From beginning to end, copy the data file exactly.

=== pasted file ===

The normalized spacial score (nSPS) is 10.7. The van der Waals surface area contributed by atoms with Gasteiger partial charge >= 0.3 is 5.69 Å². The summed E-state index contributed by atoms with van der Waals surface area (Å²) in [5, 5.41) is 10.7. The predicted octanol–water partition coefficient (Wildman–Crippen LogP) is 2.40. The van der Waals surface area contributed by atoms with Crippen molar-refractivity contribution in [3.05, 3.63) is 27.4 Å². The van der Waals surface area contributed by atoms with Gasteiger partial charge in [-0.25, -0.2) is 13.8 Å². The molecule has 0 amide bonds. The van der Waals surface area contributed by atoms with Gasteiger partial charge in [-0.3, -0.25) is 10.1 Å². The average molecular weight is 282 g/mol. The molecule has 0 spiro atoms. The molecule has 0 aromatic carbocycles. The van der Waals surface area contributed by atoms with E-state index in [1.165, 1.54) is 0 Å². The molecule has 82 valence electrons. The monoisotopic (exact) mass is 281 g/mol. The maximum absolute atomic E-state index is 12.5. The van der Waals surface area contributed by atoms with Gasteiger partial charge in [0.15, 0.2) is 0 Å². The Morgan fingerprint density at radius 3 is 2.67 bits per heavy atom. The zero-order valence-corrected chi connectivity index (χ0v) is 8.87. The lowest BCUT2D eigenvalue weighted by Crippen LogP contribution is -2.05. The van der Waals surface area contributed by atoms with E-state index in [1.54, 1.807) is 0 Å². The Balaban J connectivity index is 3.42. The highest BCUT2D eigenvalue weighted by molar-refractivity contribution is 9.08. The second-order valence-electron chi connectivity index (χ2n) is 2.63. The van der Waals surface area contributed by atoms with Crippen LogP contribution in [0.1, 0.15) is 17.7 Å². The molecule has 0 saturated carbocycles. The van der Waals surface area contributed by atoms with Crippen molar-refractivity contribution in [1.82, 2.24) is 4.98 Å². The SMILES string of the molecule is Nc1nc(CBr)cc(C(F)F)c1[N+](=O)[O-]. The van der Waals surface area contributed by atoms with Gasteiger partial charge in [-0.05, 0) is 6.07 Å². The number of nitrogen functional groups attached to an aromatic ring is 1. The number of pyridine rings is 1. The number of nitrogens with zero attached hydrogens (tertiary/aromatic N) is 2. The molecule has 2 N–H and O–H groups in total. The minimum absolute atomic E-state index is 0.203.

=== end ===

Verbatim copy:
The normalized spacial score (nSPS) is 10.7. The van der Waals surface area contributed by atoms with Gasteiger partial charge >= 0.3 is 5.69 Å². The summed E-state index contributed by atoms with van der Waals surface area (Å²) in [5, 5.41) is 10.7. The predicted octanol–water partition coefficient (Wildman–Crippen LogP) is 2.40. The van der Waals surface area contributed by atoms with Crippen molar-refractivity contribution in [3.05, 3.63) is 27.4 Å². The van der Waals surface area contributed by atoms with Gasteiger partial charge in [-0.25, -0.2) is 13.8 Å². The molecule has 0 amide bonds. The van der Waals surface area contributed by atoms with Gasteiger partial charge in [-0.3, -0.25) is 10.1 Å². The average molecular weight is 282 g/mol. The molecule has 0 spiro atoms. The molecule has 0 aromatic carbocycles. The van der Waals surface area contributed by atoms with E-state index in [1.165, 1.54) is 0 Å². The molecule has 82 valence electrons. The monoisotopic (exact) mass is 281 g/mol. The maximum absolute atomic E-state index is 12.5. The van der Waals surface area contributed by atoms with Gasteiger partial charge in [0.15, 0.2) is 0 Å². The Morgan fingerprint density at radius 3 is 2.67 bits per heavy atom. The zero-order valence-corrected chi connectivity index (χ0v) is 8.87. The lowest BCUT2D eigenvalue weighted by Crippen LogP contribution is -2.05. The van der Waals surface area contributed by atoms with E-state index in [1.54, 1.807) is 0 Å². The Balaban J connectivity index is 3.42. The highest BCUT2D eigenvalue weighted by molar-refractivity contribution is 9.08. The second-order valence-electron chi connectivity index (χ2n) is 2.63. The van der Waals surface area contributed by atoms with Crippen LogP contribution in [0.1, 0.15) is 17.7 Å². The molecule has 0 saturated carbocycles. The van der Waals surface area contributed by atoms with Crippen molar-refractivity contribution in [1.82, 2.24) is 4.98 Å². The SMILES string of the molecule is Nc1nc(CBr)cc(C(F)F)c1[N+](=O)[O-]. The van der Waals surface area contributed by atoms with Gasteiger partial charge in [-0.05, 0) is 6.07 Å². The number of nitrogen functional groups attached to an aromatic ring is 1. The number of pyridine rings is 1. The number of nitrogens with zero attached hydrogens (tertiary/aromatic N) is 2. The molecule has 2 N–H and O–H groups in total. The minimum absolute atomic E-state index is 0.203.